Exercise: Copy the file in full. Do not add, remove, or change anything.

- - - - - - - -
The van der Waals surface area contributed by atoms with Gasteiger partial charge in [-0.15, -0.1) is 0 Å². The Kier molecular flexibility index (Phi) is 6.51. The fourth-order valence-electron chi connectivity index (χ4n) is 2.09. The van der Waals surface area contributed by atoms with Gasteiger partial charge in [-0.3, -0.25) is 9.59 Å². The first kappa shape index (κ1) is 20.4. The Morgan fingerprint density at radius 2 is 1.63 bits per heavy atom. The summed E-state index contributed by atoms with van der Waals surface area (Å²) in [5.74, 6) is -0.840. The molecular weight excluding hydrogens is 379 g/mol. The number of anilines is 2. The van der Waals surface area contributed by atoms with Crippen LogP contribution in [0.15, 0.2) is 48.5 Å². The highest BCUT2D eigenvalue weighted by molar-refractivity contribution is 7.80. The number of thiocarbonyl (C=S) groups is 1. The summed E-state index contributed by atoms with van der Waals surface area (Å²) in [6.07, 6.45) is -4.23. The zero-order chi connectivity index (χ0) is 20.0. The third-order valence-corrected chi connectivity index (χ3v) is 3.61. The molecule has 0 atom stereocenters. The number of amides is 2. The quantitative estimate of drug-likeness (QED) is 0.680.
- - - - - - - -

The van der Waals surface area contributed by atoms with Gasteiger partial charge in [-0.15, -0.1) is 0 Å². The Kier molecular flexibility index (Phi) is 6.51. The fourth-order valence-electron chi connectivity index (χ4n) is 2.09. The van der Waals surface area contributed by atoms with Gasteiger partial charge in [-0.3, -0.25) is 9.59 Å². The first kappa shape index (κ1) is 20.4. The Morgan fingerprint density at radius 2 is 1.63 bits per heavy atom. The summed E-state index contributed by atoms with van der Waals surface area (Å²) in [5.74, 6) is -0.840. The molecular weight excluding hydrogens is 379 g/mol. The number of anilines is 2. The van der Waals surface area contributed by atoms with Crippen LogP contribution in [0.15, 0.2) is 48.5 Å². The highest BCUT2D eigenvalue weighted by molar-refractivity contribution is 7.80. The number of thiocarbonyl (C=S) groups is 1. The summed E-state index contributed by atoms with van der Waals surface area (Å²) in [6.07, 6.45) is -4.23. The zero-order chi connectivity index (χ0) is 20.0. The third-order valence-corrected chi connectivity index (χ3v) is 3.61. The molecule has 0 atom stereocenters. The number of amides is 2. The quantitative estimate of drug-likeness (QED) is 0.680.